The Renegade: Writings on Poetry and a Few Other Things

The Renegade: Writings on Poetry and a Few Other Things

by Charles Simic
     
 

The fifteenth U.S. Poet Laureate collects his latest essays on subjects ranging from poetry to his childhood years in Belgrade.
In these essays, Charles Simic delves into the lives and work of poets, novelists, artists, and playwrights, beginning with his own experiences before turning to those of Christopher Marlowe, Odilon Redon, W. S. Sebald, Louise

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Overview

The fifteenth U.S. Poet Laureate collects his latest essays on subjects ranging from poetry to his childhood years in Belgrade.
In these essays, Charles Simic delves into the lives and work of poets, novelists, artists, and playwrights, beginning with his own experiences before turning to those of Christopher Marlowe, Odilon Redon, W. S. Sebald, Louise Glu¨ck, and many more. Throughout he celebrates the renegade spirit, whether it inspires a rogue ant to depart from his prescribed path or a poet to write unfashionably honest verse.Simic brings the personal worlds of each writer and artist to life, discussing their friends, homes, influences, and the rooms that shaped their outlooks. His portraits urge the reader to regard writers and artists as protean, fallible men and women rather than as immutable icons, and he reveals the key turning points in the creative lives of his subjects, noting their creative failures as often as he does their successes. He is unflinching in his analyses of even the most beloved cultural figures, following his enthralling praises with unforgettable, piercing critiques.

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Editorial Reviews

Publishers Weekly

U.S. poet laureate Simic casts his knowing eye over a range of subjects in 16 biographical/critical pieces, many originally published in the New York Review of Books and other journals. In the opening, autobiographical piece, Simic, born in 1938, recalls his Belgrade, Yugoslavia, childhood unsentimentally ("I had a happy childhood despite droning planes, deafening explosions, and people hung from lampposts. I mean, it's not like I knew better...."), and continues with his arrival in America as a teenager and how his growing distaste for Serbian nationalism turned him into a renegade. Simic then roves outward to figures such as the misunderstood and underappreciated E.A. Robinson; melancholy Robert Creeley of Black Mountain Review fame; surrealist-inspired Yves Bonnefoy; and fellow U.S. poet laureate Donald Hall. He examines the endless quirks of Witold Gombrowicz, the eclectic originality of W.G. Sebald and certainly one of the greatest artistic renegades anywhere, Christopher Marlowe. Also among these elegant, penetrating writings are essays on a MoMA exhibit of Dada and on Whitman, not to mention a memorable segue on the world's worst haircut. (Apr.)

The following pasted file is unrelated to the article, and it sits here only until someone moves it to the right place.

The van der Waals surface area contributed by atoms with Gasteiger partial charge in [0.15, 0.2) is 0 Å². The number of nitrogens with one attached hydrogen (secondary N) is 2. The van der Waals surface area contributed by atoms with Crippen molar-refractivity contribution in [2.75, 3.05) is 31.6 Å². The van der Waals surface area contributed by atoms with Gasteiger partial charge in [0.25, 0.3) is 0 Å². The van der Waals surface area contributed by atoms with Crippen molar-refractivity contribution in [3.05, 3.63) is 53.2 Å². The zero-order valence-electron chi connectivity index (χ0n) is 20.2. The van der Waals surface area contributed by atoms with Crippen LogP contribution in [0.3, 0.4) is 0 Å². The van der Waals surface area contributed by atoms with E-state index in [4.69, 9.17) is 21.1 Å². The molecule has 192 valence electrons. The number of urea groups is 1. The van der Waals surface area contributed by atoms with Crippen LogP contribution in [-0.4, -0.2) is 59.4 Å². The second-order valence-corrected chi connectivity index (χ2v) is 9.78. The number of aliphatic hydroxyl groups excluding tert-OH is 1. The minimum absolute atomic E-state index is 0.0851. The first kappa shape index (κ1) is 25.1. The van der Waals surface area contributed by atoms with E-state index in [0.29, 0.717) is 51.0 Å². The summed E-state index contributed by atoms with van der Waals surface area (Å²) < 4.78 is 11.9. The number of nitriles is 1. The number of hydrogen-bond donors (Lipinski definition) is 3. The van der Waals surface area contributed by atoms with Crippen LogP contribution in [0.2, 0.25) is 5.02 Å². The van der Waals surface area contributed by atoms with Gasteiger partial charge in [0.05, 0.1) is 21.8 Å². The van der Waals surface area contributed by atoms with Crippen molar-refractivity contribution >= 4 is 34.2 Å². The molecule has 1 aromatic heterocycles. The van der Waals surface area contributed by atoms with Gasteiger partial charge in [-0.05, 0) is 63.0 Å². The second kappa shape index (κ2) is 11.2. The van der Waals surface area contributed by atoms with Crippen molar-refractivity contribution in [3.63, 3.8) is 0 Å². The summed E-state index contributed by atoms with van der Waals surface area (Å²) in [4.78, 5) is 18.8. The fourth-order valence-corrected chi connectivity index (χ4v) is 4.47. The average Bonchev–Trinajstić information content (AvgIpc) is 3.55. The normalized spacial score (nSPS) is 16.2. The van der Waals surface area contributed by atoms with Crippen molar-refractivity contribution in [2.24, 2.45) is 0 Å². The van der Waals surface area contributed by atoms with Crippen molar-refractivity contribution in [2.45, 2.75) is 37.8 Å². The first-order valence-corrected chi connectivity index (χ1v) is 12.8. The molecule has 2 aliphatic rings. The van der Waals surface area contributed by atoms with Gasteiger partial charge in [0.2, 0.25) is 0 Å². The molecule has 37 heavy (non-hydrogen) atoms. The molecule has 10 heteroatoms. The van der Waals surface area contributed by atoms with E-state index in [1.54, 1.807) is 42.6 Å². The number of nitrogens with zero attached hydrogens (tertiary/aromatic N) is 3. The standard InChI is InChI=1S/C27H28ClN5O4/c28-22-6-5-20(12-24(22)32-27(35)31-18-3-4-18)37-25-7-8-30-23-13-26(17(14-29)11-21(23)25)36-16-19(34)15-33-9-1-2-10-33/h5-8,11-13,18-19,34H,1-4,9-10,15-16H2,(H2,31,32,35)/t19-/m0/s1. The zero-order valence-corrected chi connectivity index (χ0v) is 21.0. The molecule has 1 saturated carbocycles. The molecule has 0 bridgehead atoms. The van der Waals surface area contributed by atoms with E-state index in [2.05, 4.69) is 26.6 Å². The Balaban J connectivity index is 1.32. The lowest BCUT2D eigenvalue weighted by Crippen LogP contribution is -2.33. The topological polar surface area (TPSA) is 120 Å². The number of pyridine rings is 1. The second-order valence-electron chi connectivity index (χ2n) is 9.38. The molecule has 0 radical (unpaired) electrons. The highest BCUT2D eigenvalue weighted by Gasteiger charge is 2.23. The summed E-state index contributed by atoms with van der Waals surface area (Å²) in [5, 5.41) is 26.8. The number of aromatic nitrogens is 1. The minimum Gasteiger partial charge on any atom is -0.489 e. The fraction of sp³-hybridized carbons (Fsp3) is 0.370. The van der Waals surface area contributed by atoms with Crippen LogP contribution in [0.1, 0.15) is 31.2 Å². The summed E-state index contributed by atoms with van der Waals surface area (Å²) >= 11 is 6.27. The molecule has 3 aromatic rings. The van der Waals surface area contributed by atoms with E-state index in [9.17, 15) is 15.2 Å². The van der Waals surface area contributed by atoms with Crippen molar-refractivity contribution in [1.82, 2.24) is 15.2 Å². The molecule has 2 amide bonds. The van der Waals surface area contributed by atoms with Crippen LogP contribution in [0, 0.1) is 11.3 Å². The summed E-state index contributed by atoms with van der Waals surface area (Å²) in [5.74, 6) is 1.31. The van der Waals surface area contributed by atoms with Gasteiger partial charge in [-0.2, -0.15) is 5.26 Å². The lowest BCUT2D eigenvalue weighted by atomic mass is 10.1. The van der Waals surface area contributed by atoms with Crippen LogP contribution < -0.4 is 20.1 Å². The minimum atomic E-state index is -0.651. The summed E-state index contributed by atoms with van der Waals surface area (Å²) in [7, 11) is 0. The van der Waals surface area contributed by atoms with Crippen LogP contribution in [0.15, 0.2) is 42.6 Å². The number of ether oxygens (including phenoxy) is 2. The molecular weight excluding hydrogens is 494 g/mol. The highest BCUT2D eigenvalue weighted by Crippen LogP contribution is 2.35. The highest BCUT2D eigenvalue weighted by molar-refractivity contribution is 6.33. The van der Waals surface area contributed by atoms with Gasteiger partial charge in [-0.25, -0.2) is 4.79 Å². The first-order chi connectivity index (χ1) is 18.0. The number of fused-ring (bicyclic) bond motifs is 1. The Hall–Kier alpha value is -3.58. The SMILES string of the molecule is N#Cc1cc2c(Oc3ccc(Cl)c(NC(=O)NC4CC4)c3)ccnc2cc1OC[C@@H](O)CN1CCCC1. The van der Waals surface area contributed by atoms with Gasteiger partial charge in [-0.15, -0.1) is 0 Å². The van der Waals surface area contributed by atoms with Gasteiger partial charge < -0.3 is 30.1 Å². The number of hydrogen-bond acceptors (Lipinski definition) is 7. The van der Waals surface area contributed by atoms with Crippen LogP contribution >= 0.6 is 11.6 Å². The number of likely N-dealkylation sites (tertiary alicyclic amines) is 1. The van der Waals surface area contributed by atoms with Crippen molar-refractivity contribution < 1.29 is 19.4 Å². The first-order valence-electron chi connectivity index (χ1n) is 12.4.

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Library Journal

Pulitzer Prize-winning poet Simic (The World Doesn't End) collects his recent reviews and essays, which together give a good understanding of his concepts of poetry, writing, morality, and the imagination. His writings on Robert Creeley and Donald Hall set the parameters for his ideas of what poetry should be. He discusses, among other authors, Edwin Arlington Robinson, Louise GlA'ck, Elizabeth Bishop, Anne Carson, Yves Bonnefoy, and Zbigniew Herbert. Simic's readings of poetry are lucid and nuanced and explain why he considers some poems and books successful as art. Included are personal observations and reflections; especially good is his "Reading About Utopia in New York City." He reviews the dada artists and Odilon Redon and discusses works by Daniel Mendelsohn and Witold Gombrowicz and plays of Christopher Marlowe. Simic explains his likes and dislikes and allows the reader to make a fair judgment. Recommended for literature collections.
—Gene Shaw

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Product Details

ISBN-13:
9780807615942
Publisher:
Braziller, George Inc.
Publication date:
04/01/2009
Edition description:
Original
Pages:
226
Sales rank:
1,345,916
Product dimensions:
5.50(w) x 8.00(h) x 0.70(d)

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